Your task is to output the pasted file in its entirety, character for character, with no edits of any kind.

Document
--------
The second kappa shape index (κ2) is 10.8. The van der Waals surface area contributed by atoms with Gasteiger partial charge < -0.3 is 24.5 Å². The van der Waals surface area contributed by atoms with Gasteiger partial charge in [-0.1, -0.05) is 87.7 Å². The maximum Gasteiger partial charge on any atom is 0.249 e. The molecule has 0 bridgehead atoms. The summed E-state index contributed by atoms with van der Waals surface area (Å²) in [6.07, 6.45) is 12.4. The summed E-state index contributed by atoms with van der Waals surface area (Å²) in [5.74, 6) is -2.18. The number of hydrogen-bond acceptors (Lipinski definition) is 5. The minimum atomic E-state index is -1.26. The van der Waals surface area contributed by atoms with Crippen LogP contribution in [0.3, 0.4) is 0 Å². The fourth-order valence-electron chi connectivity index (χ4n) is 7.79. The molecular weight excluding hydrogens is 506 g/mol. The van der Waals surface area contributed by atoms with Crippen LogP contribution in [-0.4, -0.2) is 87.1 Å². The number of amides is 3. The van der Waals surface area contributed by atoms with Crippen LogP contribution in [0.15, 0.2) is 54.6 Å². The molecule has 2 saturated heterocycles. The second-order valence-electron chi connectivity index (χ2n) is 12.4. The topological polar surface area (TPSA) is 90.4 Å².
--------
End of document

The second kappa shape index (κ2) is 10.8. The van der Waals surface area contributed by atoms with Gasteiger partial charge < -0.3 is 24.5 Å². The van der Waals surface area contributed by atoms with Gasteiger partial charge in [-0.1, -0.05) is 87.7 Å². The maximum Gasteiger partial charge on any atom is 0.249 e. The molecule has 0 bridgehead atoms. The summed E-state index contributed by atoms with van der Waals surface area (Å²) in [6.07, 6.45) is 12.4. The summed E-state index contributed by atoms with van der Waals surface area (Å²) in [5.74, 6) is -2.18. The number of hydrogen-bond acceptors (Lipinski definition) is 5. The minimum atomic E-state index is -1.26. The van der Waals surface area contributed by atoms with Crippen LogP contribution in [0.3, 0.4) is 0 Å². The fourth-order valence-electron chi connectivity index (χ4n) is 7.79. The molecular weight excluding hydrogens is 506 g/mol. The van der Waals surface area contributed by atoms with Crippen LogP contribution in [-0.4, -0.2) is 87.1 Å². The number of amides is 3. The van der Waals surface area contributed by atoms with Crippen LogP contribution in [0.15, 0.2) is 54.6 Å². The molecule has 2 saturated heterocycles. The second-order valence-electron chi connectivity index (χ2n) is 12.4. The topological polar surface area (TPSA) is 90.4 Å².